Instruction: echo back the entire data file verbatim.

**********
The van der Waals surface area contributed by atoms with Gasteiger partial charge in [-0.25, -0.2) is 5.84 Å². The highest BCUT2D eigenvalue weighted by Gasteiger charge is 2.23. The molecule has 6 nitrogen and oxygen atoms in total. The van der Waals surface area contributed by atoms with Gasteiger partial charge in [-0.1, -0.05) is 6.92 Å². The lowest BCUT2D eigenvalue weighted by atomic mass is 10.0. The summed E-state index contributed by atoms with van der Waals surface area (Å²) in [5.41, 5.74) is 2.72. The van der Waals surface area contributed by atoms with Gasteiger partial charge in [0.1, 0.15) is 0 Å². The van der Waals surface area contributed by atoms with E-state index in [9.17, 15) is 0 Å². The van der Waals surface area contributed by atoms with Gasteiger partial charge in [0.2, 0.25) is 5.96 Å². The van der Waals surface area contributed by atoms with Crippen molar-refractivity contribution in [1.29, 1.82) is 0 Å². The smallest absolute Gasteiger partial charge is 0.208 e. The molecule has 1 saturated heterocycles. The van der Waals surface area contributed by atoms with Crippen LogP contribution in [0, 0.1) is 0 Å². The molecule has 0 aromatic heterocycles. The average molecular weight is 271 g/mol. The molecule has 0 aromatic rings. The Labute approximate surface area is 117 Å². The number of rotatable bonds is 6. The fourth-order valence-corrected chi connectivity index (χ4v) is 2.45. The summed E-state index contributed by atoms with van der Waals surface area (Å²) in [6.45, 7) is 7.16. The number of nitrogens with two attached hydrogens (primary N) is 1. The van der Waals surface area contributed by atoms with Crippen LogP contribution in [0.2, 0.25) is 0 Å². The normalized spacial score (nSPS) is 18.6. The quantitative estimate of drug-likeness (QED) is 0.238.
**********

The van der Waals surface area contributed by atoms with Gasteiger partial charge in [-0.25, -0.2) is 5.84 Å². The highest BCUT2D eigenvalue weighted by Gasteiger charge is 2.23. The molecule has 6 nitrogen and oxygen atoms in total. The van der Waals surface area contributed by atoms with Gasteiger partial charge in [-0.1, -0.05) is 6.92 Å². The lowest BCUT2D eigenvalue weighted by atomic mass is 10.0. The summed E-state index contributed by atoms with van der Waals surface area (Å²) in [5.41, 5.74) is 2.72. The van der Waals surface area contributed by atoms with Gasteiger partial charge in [0.1, 0.15) is 0 Å². The van der Waals surface area contributed by atoms with E-state index in [9.17, 15) is 0 Å². The van der Waals surface area contributed by atoms with Gasteiger partial charge in [0.2, 0.25) is 5.96 Å². The van der Waals surface area contributed by atoms with Crippen molar-refractivity contribution in [1.29, 1.82) is 0 Å². The smallest absolute Gasteiger partial charge is 0.208 e. The molecule has 1 saturated heterocycles. The van der Waals surface area contributed by atoms with Crippen LogP contribution in [0, 0.1) is 0 Å². The molecule has 0 aromatic heterocycles. The average molecular weight is 271 g/mol. The molecule has 0 aromatic rings. The Labute approximate surface area is 117 Å². The number of rotatable bonds is 6. The fourth-order valence-corrected chi connectivity index (χ4v) is 2.45. The summed E-state index contributed by atoms with van der Waals surface area (Å²) in [6.45, 7) is 7.16. The number of nitrogens with two attached hydrogens (primary N) is 1. The van der Waals surface area contributed by atoms with Crippen LogP contribution in [0.2, 0.25) is 0 Å². The normalized spacial score (nSPS) is 18.6. The quantitative estimate of drug-likeness (QED) is 0.238.